“You shall have no other gods before me.”
We see the world through the flimsiest of lenses, constructed of our wishes, desires, and beliefs (but rarely constrained by reality). “All the world’s a stage,” begins one of William Shakespeare’s most famous monologues. We see ourselves as the star of the show performed on the stage of our minds, played out with the background narration of our self-talk.
Whether you are brash and arrogantly obnoxious (like me), or demurely self-deprecating, your thoughts and your actions betray the intrinsic ego-centricity that is the human condition. In your world, the spotlight shines steadily and unflinchingly upon your performance as the Star, surrounded by various supporting characters.
While this is the way I see myself, I am not the star of anyone else’s show. My illusions of my own significance were unceremoniously shattered when my son told me of his plans to get married. Of course, we were delighted and couldn’t wait to meet his intended. She did not disappoint, and is the most delightful and complimentary mate my son could have chosen. I found myself desperately wanting to know her, in the intimacy that introverts require, and in the way I know my own daughters, who have lived under my roof for most of their lives.
The harsh reality is, I’m just not that important in their world. When she looks at him, her eyes sparkle and there is barely room for anyone else on the stage. As much as I’d like to have a bigger part, it just wasn’t written for me. When I think the the relationship I have with my in-laws, and that of my wife with my family, I realize that I will, at best, have a minor supporting part in their play. And I’m humbled.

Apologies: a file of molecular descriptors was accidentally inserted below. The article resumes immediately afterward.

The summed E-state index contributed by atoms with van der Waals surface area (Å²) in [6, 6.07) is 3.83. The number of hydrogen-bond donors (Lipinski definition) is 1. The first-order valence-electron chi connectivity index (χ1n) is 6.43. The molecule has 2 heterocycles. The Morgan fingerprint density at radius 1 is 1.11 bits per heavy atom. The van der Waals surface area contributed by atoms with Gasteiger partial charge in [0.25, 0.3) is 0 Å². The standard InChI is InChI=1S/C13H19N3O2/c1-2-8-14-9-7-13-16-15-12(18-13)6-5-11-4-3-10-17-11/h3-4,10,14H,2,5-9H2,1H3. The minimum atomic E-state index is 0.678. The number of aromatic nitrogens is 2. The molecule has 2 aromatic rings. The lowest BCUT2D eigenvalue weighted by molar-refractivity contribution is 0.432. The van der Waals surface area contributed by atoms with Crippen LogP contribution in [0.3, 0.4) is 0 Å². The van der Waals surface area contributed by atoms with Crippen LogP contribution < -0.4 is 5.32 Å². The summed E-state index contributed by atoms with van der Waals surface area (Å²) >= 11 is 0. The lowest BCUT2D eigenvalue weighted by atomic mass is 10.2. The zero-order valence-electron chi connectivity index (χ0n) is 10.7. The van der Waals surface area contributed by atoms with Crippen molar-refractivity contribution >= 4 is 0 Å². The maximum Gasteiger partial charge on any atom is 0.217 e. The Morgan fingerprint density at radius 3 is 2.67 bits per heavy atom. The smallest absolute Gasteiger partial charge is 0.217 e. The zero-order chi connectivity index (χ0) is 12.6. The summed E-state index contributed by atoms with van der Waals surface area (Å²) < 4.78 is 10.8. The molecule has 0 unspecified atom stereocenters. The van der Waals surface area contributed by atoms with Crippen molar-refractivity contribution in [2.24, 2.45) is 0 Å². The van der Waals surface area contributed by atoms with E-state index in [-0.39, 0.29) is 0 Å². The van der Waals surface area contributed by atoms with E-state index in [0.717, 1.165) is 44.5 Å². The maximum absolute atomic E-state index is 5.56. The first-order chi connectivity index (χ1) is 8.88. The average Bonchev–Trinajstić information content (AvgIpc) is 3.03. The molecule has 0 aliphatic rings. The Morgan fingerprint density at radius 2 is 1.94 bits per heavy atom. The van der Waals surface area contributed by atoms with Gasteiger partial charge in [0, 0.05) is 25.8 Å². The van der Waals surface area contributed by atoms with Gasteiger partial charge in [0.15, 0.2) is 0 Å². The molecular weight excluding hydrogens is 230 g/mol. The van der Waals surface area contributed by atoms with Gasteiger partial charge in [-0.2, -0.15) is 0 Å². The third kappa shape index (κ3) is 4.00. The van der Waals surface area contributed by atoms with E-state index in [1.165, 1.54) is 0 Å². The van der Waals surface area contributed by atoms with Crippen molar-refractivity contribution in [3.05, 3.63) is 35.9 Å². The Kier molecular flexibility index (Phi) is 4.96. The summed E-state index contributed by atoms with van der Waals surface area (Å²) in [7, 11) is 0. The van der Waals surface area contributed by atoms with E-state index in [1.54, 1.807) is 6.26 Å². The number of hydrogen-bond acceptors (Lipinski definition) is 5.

I shared this insight with my high-school daughter, and she really resonated with it. When you think of all the drama that makes up the high school experience (who likes whom, who said what, who did or didn’t do what), the reality is that we have a much smaller role on someone else’s stage than we think we do. They just don’t think about you nearly as much as you think they do. They don’t care what you wear, they don’t care what you say (unless it’s about them), and they don’t care what you think. They are much more preoccupied with their illusion of their own significance in your performance.
Now here is the rub. We actually are all players on God’s stage and He is the star of the show. As the saying goes, history is His story. When I think I’m the star, I sin against God. We tend to simply call it selfishness, but in reality it runs much deeper. I have become convinced that selfishness is the root of pretty much every sin. What did the serpent say in the Garden? “You will become like God…” Wanting to take God’s place was Lucifer/Satan’s rebellion; it is actually idolatry: worshipping the created thing instead of the creator.
Many people think the Ten Commandments are proscriptive, keeping us from doing what we want to do. In reality, they are a part of God’s blueprint for living. I have tried this God thing, and I’m not very good at it. So when I realize that I am a supporting player — dearly loved, bought with a great price, but not the star — I am freed from the pressure of trying to make everything turn out all right. Letting God be God is not a burden, it is liberating.
In my household, my wife and I have different roles. I make the money, and she spends it. It is an arrangement that exploits our strengths and minimizes our weaknesses. I have a skill that is very marketable, and she is a gifted shopper. If we tried to play each other’s part, it would not end well. I don’t shop, I buy (and I hate doing it); my wife despises rush hour traffic and workplace pressures. But when we each fulfill our role, play our part, together we make a successful household.
So it is in the spiritual realm. We each have a part to play, just not the main part. It has been said that the first two rules of human enlightenment are: there is a God; and you aren’t him. So stop trying to be.
Put the spotlight where it belongs. And walk in freedom.